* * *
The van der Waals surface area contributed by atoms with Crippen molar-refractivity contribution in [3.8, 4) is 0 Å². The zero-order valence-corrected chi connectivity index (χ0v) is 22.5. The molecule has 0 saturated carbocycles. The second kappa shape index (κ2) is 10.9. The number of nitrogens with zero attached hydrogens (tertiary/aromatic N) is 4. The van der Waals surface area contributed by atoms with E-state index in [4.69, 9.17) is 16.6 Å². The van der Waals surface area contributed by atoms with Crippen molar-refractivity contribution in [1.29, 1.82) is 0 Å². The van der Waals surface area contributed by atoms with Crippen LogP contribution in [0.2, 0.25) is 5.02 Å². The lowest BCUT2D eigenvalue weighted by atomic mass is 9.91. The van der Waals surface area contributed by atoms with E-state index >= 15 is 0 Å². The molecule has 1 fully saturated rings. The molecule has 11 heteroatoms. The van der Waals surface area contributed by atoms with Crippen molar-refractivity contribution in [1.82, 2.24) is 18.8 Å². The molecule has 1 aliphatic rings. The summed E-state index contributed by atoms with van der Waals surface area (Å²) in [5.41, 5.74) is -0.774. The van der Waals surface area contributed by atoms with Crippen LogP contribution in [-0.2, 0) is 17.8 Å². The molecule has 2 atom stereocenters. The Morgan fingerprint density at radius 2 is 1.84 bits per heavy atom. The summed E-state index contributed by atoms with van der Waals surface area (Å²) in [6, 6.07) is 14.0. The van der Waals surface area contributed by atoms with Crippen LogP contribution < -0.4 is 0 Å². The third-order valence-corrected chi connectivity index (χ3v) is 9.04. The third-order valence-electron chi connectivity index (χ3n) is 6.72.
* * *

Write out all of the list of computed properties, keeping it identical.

The van der Waals surface area contributed by atoms with Crippen molar-refractivity contribution in [3.8, 4) is 0 Å². The zero-order valence-corrected chi connectivity index (χ0v) is 22.5. The molecule has 0 saturated carbocycles. The second kappa shape index (κ2) is 10.9. The number of nitrogens with zero attached hydrogens (tertiary/aromatic N) is 4. The van der Waals surface area contributed by atoms with E-state index in [4.69, 9.17) is 16.6 Å². The van der Waals surface area contributed by atoms with Crippen molar-refractivity contribution in [1.29, 1.82) is 0 Å². The van der Waals surface area contributed by atoms with Crippen LogP contribution in [0.2, 0.25) is 5.02 Å². The lowest BCUT2D eigenvalue weighted by atomic mass is 9.91. The van der Waals surface area contributed by atoms with E-state index >= 15 is 0 Å². The molecule has 1 fully saturated rings. The molecule has 11 heteroatoms. The van der Waals surface area contributed by atoms with Crippen molar-refractivity contribution in [1.82, 2.24) is 18.8 Å². The molecule has 1 aliphatic rings. The summed E-state index contributed by atoms with van der Waals surface area (Å²) in [5.41, 5.74) is -0.774. The van der Waals surface area contributed by atoms with Crippen LogP contribution in [-0.2, 0) is 17.8 Å². The molecule has 2 atom stereocenters. The Morgan fingerprint density at radius 2 is 1.84 bits per heavy atom. The summed E-state index contributed by atoms with van der Waals surface area (Å²) in [6, 6.07) is 14.0. The van der Waals surface area contributed by atoms with Crippen LogP contribution < -0.4 is 0 Å². The third-order valence-corrected chi connectivity index (χ3v) is 9.04. The third-order valence-electron chi connectivity index (χ3n) is 6.72.